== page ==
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Tagged: Left Knee backswing
- This topic has 1 reply, 2 voices, and was last updated 4 months, 2 weeks ago by Ross.
November 3, 2022 at 11:12 pm #11943Reposted Forum moveKeymaster
RAM Mar 10, 2016
In an attempt to keep 60% or more weight on the left side on the backswing, I have been restricting any motion in my left knee. Conventional theory says to allow the left knee to point behind the ball on the backswing. In reviewing the video lessons I do see that your left knee does move back in your backswing.
As long as the weight stays forward, do you agree that it is helpful to obtain a bigger turn and more distance by allowing the knee to point behind the ball? Despite stretching & yoga, I still have a short backswing do to stiffness, hip replacement ect.
RAMNovember 3, 2022 at 11:13 pm #11944RossKeymaster
Ross Mar 11, 2016
A “bigger turn” does not = “more distance”. It may add some distance, but just making it “bigger”, more often than not, causes other problems.
Making it efficient* and accelerating faster on the downswing, with square/centered hits, and with the shaft in line with the front arm WILL give you some more distance**.
* A big part of “efficient” is keeping more weight forward, so you don’t slide or move toward the back foot during the backswing. Holding the front knee is one way to help. It is not in stone that the front knee must hold. If you can let it turn in, and not slide off the ball and still wind up correctly”, that is okay.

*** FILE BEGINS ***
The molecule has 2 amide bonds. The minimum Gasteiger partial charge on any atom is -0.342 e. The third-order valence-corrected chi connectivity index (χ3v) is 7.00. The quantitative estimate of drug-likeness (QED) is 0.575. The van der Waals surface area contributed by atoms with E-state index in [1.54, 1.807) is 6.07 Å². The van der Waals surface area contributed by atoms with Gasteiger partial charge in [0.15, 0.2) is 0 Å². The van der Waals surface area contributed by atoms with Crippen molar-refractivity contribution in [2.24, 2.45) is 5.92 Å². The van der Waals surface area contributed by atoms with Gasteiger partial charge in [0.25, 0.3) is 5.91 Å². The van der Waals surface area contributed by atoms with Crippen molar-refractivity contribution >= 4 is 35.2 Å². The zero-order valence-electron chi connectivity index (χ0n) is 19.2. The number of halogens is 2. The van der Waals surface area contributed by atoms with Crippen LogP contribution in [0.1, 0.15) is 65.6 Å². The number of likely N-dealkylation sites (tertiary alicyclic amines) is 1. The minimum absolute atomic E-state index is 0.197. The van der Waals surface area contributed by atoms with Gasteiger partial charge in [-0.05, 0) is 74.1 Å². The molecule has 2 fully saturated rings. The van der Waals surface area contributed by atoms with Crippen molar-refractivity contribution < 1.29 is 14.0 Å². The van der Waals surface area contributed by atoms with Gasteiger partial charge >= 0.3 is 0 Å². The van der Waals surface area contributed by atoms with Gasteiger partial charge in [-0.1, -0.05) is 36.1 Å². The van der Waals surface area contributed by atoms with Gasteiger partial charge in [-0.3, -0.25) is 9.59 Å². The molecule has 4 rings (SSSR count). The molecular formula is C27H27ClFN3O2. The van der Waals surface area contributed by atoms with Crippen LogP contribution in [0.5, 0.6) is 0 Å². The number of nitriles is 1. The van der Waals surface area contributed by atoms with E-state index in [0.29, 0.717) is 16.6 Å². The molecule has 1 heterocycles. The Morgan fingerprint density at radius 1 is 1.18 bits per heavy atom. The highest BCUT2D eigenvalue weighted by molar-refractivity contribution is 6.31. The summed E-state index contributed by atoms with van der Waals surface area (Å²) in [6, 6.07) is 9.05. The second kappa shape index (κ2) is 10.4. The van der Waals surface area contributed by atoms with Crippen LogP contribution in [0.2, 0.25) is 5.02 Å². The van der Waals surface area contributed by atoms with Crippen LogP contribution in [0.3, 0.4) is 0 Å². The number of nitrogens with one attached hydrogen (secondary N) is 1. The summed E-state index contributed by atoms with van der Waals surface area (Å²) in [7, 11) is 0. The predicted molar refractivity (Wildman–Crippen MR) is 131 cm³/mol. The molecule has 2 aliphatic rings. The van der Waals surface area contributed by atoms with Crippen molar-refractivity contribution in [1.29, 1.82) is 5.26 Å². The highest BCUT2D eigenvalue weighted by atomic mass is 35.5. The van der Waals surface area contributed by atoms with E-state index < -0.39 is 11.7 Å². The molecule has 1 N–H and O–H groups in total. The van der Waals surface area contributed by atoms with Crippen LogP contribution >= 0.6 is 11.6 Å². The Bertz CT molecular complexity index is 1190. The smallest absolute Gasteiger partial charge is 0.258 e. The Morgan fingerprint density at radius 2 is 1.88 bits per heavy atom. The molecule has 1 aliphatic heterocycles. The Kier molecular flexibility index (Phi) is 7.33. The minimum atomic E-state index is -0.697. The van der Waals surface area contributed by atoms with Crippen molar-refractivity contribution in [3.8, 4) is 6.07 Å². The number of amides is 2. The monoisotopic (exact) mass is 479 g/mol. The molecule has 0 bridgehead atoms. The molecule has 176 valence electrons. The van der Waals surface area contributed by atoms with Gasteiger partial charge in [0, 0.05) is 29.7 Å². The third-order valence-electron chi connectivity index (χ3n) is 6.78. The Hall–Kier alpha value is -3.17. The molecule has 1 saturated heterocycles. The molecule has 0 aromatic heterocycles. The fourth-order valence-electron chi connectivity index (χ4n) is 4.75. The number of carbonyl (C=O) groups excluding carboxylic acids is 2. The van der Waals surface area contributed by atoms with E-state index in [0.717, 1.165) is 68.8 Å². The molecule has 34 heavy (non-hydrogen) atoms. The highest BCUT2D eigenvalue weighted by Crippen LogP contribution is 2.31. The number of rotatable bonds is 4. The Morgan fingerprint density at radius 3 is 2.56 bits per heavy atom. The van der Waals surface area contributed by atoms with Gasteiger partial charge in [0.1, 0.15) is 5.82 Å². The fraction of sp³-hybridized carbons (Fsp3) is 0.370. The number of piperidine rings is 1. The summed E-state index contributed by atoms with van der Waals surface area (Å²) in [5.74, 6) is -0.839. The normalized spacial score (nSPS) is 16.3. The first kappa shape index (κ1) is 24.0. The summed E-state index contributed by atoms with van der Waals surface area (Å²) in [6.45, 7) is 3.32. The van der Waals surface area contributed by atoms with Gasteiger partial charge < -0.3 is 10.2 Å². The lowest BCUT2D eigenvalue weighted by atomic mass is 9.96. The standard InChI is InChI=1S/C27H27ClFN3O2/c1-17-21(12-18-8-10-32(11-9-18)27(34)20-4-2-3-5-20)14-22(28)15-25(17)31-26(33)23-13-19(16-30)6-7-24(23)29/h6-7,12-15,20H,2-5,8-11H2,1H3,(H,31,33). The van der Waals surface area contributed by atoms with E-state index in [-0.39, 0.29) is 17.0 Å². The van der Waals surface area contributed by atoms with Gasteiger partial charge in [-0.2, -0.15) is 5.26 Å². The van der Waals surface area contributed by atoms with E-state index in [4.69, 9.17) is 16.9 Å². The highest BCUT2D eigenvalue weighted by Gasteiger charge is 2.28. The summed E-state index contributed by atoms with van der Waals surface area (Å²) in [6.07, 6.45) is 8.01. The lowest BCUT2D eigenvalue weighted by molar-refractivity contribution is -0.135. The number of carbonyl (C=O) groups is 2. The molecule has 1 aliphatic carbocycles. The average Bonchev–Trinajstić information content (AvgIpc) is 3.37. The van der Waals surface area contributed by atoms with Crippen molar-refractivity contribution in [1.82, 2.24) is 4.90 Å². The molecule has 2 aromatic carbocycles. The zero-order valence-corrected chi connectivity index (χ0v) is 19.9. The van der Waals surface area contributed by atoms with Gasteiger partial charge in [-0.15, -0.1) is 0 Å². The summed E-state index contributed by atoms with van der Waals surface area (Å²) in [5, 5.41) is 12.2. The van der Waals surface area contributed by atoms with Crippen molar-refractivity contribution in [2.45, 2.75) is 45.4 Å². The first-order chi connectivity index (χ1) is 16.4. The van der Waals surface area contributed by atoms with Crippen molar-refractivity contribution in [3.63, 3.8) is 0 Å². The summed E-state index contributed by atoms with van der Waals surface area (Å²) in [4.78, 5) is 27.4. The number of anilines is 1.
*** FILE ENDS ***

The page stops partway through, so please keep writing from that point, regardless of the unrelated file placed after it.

** There are so many factors that add up to added distance, or loss of distance, we could discuss it for days. My experience tells me, the straighter the ball goes, the lower you can score. Many times when a golfer tries to add distance they sacrifice direction. They think sacrificing direction is okay, because they’re closer to the green (I don’t agree). Distance isn’t the “end all” answer for better scoring or more fun/enjoyment. Distance is what advertising sells golfers on, to buy new clubs. Distance and poor course management, is what usually leads to the “others” (6, 7, 8s).
In my opinion… Everyone is capable of being excellent at putting, chipping and pitching regardless of body type or age… and most are average or worse, but still try to hit the ball farther.
FYI, I once played in a tournament and had (if I remember right) 8 one putts, most under 10′ but only had 1 birdie… the rest were all “saves” for par. I saved 7 shots with great short pitch shots and solid putting. Now that’s fun…
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